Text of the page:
Discussion Active in Tunisia on Protecting Access Rights

9 April 2012

Efforts are under way to ensure that Tunisia’s new constitution will protect access to information.

An “Open Government and Access to Information” event was held in late March, sponsored by the Tunisian government, the World Bank and the European Commission, according to a World Bank press release. Representatives from regional governments, international experts, government officials and civil society groups attended.

The World Bank quoted Mohammed Abbou, Deputy Prime Minister for Administrative Reforms as saying, “The current government is fully committed to transparency and has decided to facilitate the effective access of public documents as it is convinced of its importance in the democratic transition process.” And at a conference on open data in early April, another official indicated that plans are under way for a national open data portal, database, to be called www.data.gov.tn.

The government has received some criticisms, according to a press report about the meeting, “Some activists defending the cause of open governance expressed disappointment in the Ministry of Administrative Reform’s lack of coordination with civil society,” said an article by Wafa Ben Hassine in TunisiaLive.

He also reported:

Presenters disagreed over what can be considered an exception to the principle of maximum disclosure: such as information whose potential harm could override potential benefits, sensitive personal data, and confidential data that may threaten national security.

Jordanian Nidal Mansour, president of the Center for the Defense of Journalists’ Liberty (CDFJ), asserted that having a central coordinating body is the key to regulating exceptions.

In addition, the article said:

Jazem Halioui, a member of the OpenGovTN group, said that “we would like to see the minister of administrative reform to involve citizens in the implementation of the new procedures that guarantee transparency – for example, in making public the administration’s budget, with all its details, as a first step.”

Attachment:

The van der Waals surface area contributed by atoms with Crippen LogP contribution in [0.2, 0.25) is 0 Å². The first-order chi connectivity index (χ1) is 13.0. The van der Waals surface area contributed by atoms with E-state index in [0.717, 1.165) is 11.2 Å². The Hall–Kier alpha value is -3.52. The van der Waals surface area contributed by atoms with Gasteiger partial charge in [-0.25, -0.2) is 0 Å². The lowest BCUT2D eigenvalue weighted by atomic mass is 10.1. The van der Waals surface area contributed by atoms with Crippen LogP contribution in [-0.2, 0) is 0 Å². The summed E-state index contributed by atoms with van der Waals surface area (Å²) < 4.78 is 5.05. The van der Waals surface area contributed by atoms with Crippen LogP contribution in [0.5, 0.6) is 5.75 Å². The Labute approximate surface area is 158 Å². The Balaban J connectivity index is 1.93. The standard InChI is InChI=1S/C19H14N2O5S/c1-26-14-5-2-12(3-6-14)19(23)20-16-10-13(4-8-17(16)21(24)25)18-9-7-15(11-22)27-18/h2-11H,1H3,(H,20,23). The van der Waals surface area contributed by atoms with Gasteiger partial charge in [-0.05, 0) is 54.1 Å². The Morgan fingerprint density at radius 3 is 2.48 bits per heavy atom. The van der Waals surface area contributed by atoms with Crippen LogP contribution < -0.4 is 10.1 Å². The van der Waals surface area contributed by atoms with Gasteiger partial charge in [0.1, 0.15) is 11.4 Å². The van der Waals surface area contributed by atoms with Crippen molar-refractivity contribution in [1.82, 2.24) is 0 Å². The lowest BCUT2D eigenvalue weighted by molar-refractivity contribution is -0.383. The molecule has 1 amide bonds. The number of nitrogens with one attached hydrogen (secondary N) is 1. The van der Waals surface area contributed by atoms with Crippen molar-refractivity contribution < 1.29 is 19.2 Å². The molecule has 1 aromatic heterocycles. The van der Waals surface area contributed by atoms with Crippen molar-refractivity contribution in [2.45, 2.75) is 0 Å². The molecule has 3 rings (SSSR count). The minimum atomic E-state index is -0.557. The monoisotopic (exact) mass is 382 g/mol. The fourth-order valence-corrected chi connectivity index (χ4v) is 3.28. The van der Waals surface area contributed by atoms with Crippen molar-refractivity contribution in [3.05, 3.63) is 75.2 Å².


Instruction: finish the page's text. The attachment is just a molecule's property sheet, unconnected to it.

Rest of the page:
Halioui suggested that a next step could be the involvement of civil society and citizens in the the ministry’s working groups to help define its coordination with other levels of governance, such as municipalities and state administrations.

“We are giving the current government a chance to prove its good intentions – because whether or not it implements effective open governance, we will fight for our rights regardless,” Halioui said.

In November 2011, Tunisian activists created OpenGovTN. Here is the Facebook link.

Article 19 Report

Separately, Article 19 has issued recommendations for protecting freedom of expression and access to information in the Tunisian constitution now under development. The Constituent Assembly of Tunisia, elected in October 2011, is currently drafting a new constitution.

“The new Constitution should protect freedom of information and access to information held by or on behalf of a public body, as well as access to information held by private persons necessary to enforce a right,” according to Article 19. “The new Constitution should state that access to information should be granted unless:(a) disclosure would cause serious harm to a protected interest; and (b) this harmoutweighs the public interest in accessing the information.”

While not suggesting specific language, Article 19 describes and contrasts the constitutional provisions of a variety of countries in the 90-page report.

The report reviews past Tunisian constitutions and the current  environment, observing that “Following the popular uprising in Tunisia in December 2010 and the departure of President Ben Ali, there have been a number of positive developments in Tunisia aimed at reforming restrictive media legislation….” Article 19 lists these, including the adoption of a Decree on Access to Administrative Documents in July 2011. (See previous FreedomInfo.org report).

 “Yet these reforms are limited and there remain deep challenges to freedom of expression and the right to information – including a range of laws crafted and then abusively interpreted by courts to suppress the expression of dissent – that have not been addressed by the new reforms,” according to Article 19.

Specifically regarding FOI, the report concludes, saying the current law  “is insufficient. Constitutional protection of freedom of information would mean a higher status for the right and compel a new Tunisian government to adopt comprehensive freedom of information legislation.”

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